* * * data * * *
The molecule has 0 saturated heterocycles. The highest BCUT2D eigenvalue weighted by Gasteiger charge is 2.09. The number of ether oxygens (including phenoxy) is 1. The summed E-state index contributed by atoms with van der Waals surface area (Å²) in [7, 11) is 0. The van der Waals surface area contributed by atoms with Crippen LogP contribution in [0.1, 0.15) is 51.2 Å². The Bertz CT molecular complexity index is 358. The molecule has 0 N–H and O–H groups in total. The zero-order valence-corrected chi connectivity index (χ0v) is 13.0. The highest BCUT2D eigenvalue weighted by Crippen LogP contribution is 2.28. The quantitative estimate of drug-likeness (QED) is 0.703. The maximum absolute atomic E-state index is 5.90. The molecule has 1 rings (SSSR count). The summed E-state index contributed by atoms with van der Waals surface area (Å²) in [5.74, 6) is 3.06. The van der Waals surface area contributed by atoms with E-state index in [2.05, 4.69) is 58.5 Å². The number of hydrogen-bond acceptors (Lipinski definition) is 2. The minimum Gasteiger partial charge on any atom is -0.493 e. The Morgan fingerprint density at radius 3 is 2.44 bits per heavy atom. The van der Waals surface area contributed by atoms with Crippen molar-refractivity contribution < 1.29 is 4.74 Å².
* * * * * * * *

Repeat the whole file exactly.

The molecule has 0 saturated heterocycles. The highest BCUT2D eigenvalue weighted by Gasteiger charge is 2.09. The number of ether oxygens (including phenoxy) is 1. The summed E-state index contributed by atoms with van der Waals surface area (Å²) in [7, 11) is 0. The van der Waals surface area contributed by atoms with Crippen LogP contribution in [0.1, 0.15) is 51.2 Å². The Bertz CT molecular complexity index is 358. The molecule has 0 N–H and O–H groups in total. The zero-order valence-corrected chi connectivity index (χ0v) is 13.0. The highest BCUT2D eigenvalue weighted by Crippen LogP contribution is 2.28. The quantitative estimate of drug-likeness (QED) is 0.703. The maximum absolute atomic E-state index is 5.90. The molecule has 1 rings (SSSR count). The summed E-state index contributed by atoms with van der Waals surface area (Å²) in [5.74, 6) is 3.06. The van der Waals surface area contributed by atoms with E-state index in [2.05, 4.69) is 58.5 Å². The number of hydrogen-bond acceptors (Lipinski definition) is 2. The minimum Gasteiger partial charge on any atom is -0.493 e. The Morgan fingerprint density at radius 3 is 2.44 bits per heavy atom. The van der Waals surface area contributed by atoms with Crippen molar-refractivity contribution < 1.29 is 4.74 Å².